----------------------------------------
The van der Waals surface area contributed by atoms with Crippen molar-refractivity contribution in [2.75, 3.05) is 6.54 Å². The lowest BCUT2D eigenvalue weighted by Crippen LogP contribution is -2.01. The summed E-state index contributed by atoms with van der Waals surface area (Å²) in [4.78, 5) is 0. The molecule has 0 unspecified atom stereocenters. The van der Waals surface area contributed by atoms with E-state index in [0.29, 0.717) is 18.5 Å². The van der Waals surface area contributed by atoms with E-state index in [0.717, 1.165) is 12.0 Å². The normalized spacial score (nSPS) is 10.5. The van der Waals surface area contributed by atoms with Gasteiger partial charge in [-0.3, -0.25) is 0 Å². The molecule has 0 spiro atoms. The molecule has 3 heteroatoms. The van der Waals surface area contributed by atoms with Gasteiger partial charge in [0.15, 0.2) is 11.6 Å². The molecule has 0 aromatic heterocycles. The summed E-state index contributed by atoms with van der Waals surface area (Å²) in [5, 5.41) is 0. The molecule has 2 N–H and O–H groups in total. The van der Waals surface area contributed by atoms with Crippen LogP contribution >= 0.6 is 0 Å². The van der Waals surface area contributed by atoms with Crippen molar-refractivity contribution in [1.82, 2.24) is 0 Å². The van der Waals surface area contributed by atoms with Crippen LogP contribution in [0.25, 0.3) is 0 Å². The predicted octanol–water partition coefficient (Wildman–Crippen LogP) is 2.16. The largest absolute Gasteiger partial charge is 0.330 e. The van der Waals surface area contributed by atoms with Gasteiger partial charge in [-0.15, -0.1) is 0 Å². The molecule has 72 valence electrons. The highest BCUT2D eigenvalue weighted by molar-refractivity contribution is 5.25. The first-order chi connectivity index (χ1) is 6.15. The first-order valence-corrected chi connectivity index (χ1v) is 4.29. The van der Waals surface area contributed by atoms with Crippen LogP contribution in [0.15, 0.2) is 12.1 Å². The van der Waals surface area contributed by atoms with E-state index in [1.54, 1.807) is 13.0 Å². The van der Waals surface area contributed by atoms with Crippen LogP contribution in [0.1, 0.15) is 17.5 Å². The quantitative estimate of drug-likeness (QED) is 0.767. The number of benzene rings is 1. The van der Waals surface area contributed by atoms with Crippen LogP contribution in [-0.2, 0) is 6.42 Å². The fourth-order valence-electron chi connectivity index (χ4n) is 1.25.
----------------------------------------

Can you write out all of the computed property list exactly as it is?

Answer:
The van der Waals surface area contributed by atoms with Crippen molar-refractivity contribution in [2.75, 3.05) is 6.54 Å². The lowest BCUT2D eigenvalue weighted by Crippen LogP contribution is -2.01. The summed E-state index contributed by atoms with van der Waals surface area (Å²) in [4.78, 5) is 0. The molecule has 0 unspecified atom stereocenters. The van der Waals surface area contributed by atoms with E-state index in [0.29, 0.717) is 18.5 Å². The van der Waals surface area contributed by atoms with E-state index in [0.717, 1.165) is 12.0 Å². The normalized spacial score (nSPS) is 10.5. The van der Waals surface area contributed by atoms with Gasteiger partial charge in [-0.3, -0.25) is 0 Å². The molecule has 0 spiro atoms. The molecule has 3 heteroatoms. The van der Waals surface area contributed by atoms with Gasteiger partial charge in [0.15, 0.2) is 11.6 Å². The molecule has 0 aromatic heterocycles. The summed E-state index contributed by atoms with van der Waals surface area (Å²) in [5, 5.41) is 0. The molecule has 2 N–H and O–H groups in total. The van der Waals surface area contributed by atoms with Crippen LogP contribution >= 0.6 is 0 Å². The van der Waals surface area contributed by atoms with Crippen molar-refractivity contribution in [1.82, 2.24) is 0 Å². The van der Waals surface area contributed by atoms with Crippen LogP contribution in [0.25, 0.3) is 0 Å². The predicted octanol–water partition coefficient (Wildman–Crippen LogP) is 2.16. The largest absolute Gasteiger partial charge is 0.330 e. The van der Waals surface area contributed by atoms with Gasteiger partial charge in [-0.15, -0.1) is 0 Å². The molecule has 72 valence electrons. The highest BCUT2D eigenvalue weighted by molar-refractivity contribution is 5.25. The first-order chi connectivity index (χ1) is 6.15. The first-order valence-corrected chi connectivity index (χ1v) is 4.29. The van der Waals surface area contributed by atoms with Crippen LogP contribution in [0.15, 0.2) is 12.1 Å². The van der Waals surface area contributed by atoms with E-state index in [1.54, 1.807) is 13.0 Å². The van der Waals surface area contributed by atoms with Crippen LogP contribution in [0.1, 0.15) is 17.5 Å². The quantitative estimate of drug-likeness (QED) is 0.767. The number of benzene rings is 1. The van der Waals surface area contributed by atoms with Crippen LogP contribution in [-0.2, 0) is 6.42 Å². The fourth-order valence-electron chi connectivity index (χ4n) is 1.25.